The first (hopefully annual) LouFest took place a few weeks back in Forest Park. Two stages, free water, great local food, and bands from near and far came together to make for an awesome weekend. The whole event was so St. Louis (unrelated, yet awesome link) that the only way to describe the bands I liked is through tortured local similes.
Local boys So Many Dynamos are like The Corrections by Jonathan Franzen. Tight, dense and intricate, the Dynamos’ music moves forward with irresistible propulsion, much like the narrative that tells the story of the Lambert family. It is rare to have a non-opinion of either the band or the novel. One either loves or hates them.
New Jersey’s Titus Andronicus are The Royale. I had heard about them for a while and I was pretty sure that I would enjoy them, and when I finally got around to checking them out I was not disappointed. In fact, since then, I’ve probably listened to their most recent album The Monitor. I evangelize Titus Andronicus to everyone much in the same way that I evangelize The Royale’s fish tacos. Also: lots of beards.
Lucero is like the 2004 World Series. Awesome on paper, initially intriguing, but ultimately a let down and over far too soon due to the singer’s (alcohol related?) illness.
The Airborne Toxic Event are Pi. The undisputed champion of Day One, if you didn’t like what they had to offer, you have bad taste. Like the incomparable Bucktown deep dish pizza, The Airborn Toxic Event combines many sonic elements into one appealing product. Highly recommended.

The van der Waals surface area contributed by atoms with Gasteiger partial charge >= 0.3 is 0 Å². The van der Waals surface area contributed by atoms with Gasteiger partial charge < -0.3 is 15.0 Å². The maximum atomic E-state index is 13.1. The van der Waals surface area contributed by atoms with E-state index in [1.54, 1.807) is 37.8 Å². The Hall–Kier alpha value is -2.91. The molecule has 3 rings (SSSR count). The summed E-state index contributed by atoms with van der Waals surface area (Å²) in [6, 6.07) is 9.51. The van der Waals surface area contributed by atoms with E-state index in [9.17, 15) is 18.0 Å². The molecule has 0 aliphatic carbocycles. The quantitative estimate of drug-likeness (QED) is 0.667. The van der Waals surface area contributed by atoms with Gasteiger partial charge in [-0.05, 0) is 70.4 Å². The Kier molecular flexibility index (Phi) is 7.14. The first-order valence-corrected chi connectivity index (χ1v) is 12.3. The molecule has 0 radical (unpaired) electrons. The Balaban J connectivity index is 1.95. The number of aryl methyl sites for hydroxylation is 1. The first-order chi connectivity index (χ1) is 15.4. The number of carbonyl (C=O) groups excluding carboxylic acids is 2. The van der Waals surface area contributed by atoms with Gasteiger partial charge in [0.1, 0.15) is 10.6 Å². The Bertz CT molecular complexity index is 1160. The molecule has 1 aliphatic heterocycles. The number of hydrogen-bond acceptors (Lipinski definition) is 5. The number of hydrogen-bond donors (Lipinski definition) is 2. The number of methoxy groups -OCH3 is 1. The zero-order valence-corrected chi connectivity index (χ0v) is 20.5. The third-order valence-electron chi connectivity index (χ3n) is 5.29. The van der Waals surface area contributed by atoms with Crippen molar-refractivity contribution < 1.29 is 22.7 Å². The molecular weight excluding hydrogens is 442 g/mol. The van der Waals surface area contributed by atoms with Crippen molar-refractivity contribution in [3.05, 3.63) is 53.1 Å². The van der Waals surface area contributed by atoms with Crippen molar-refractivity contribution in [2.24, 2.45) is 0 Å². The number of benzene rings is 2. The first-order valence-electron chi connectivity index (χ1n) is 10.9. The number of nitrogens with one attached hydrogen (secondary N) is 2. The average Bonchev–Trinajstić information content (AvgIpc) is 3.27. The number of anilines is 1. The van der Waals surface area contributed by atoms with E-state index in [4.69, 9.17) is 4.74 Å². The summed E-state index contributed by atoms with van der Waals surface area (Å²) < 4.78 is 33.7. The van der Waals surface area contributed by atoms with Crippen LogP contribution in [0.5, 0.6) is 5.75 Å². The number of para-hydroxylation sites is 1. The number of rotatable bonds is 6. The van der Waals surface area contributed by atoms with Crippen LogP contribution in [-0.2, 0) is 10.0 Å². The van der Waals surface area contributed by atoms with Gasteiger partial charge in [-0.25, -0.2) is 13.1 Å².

Built To Spill reminds me of the Old Chain of Rocks Bridge. Been around forever, a little bit worse for the wear, but still chugging along. Their set showed signs of rust, but “Carry The Zero” is as strong a single as was played all day.
Broken Social Scene was just like Six Flags. Huge, intense and trying really, really hard to entertain, these earnest Canadians closed the first day with a large, long set. I wouldn’t consider myself a fan, but I definitely understand the appeal there. There were definitely highlights, most notably “7/4” and their latest single “Forced to Love,” but by the end of their set I was ready to go.
Carolina Chocolate Drops are similar to the Fabulous Fox Theatre. Like an especially well-preserved relic from a bygone era, this North Carolina string trio play old-time fiddle and banjo music rooted in the Piedmont region. Their intricate finger-picking skills are rarely seen in this day and age, but their cover of Blu Cantrell’s “Hit ‘Em Up Style” gave it all a modern twist.
Cory Chisel was the personification of the Way Out Club. Smoky and ragged with a white v-neck t-shirt, Cory Chisel gave a raw and soulful set of Americana folk-rock. Maybe a little out of his element on a sunny Sunday afternoon, you could smell the PBR seeping out of his pores from where we were sitting. Still, a good performance.
Jeff Tweedy is the St. Louis Cardinals. People came from all around to see the Wilco frontman play solo. He was indubitably the main attraction, and his star power almost certainly helped get the festival off the ground. His set (unlike the 2010 Cardinals) did not disappoint. Tweedy reworked classic Wilco songs for solo guitar and commanded the attention of the audience like few other solo artists could. Mayor Slay declared Sunday “Jeff Tweedy Day,” and the day was most certainly his.
She & Him closed out the festival with a set deserving of a comparison to Crown Candy Kitchen. Zooey Deschanel’s voice is as sweet as the famous malts at the north side landmark and M. Ward’s raspy baritone is as rugged as the neighborhood. Together, they made great music and put a fitting bow on a great concert.
Now, we spent most of our time lounging on blankets and sitting in lawn chairs, so I didn’t get many shots of the band. If that’s what you are looking for, local concert photographer Todd Owyoung was there and he has great shots from both days. The rest of our photos are here.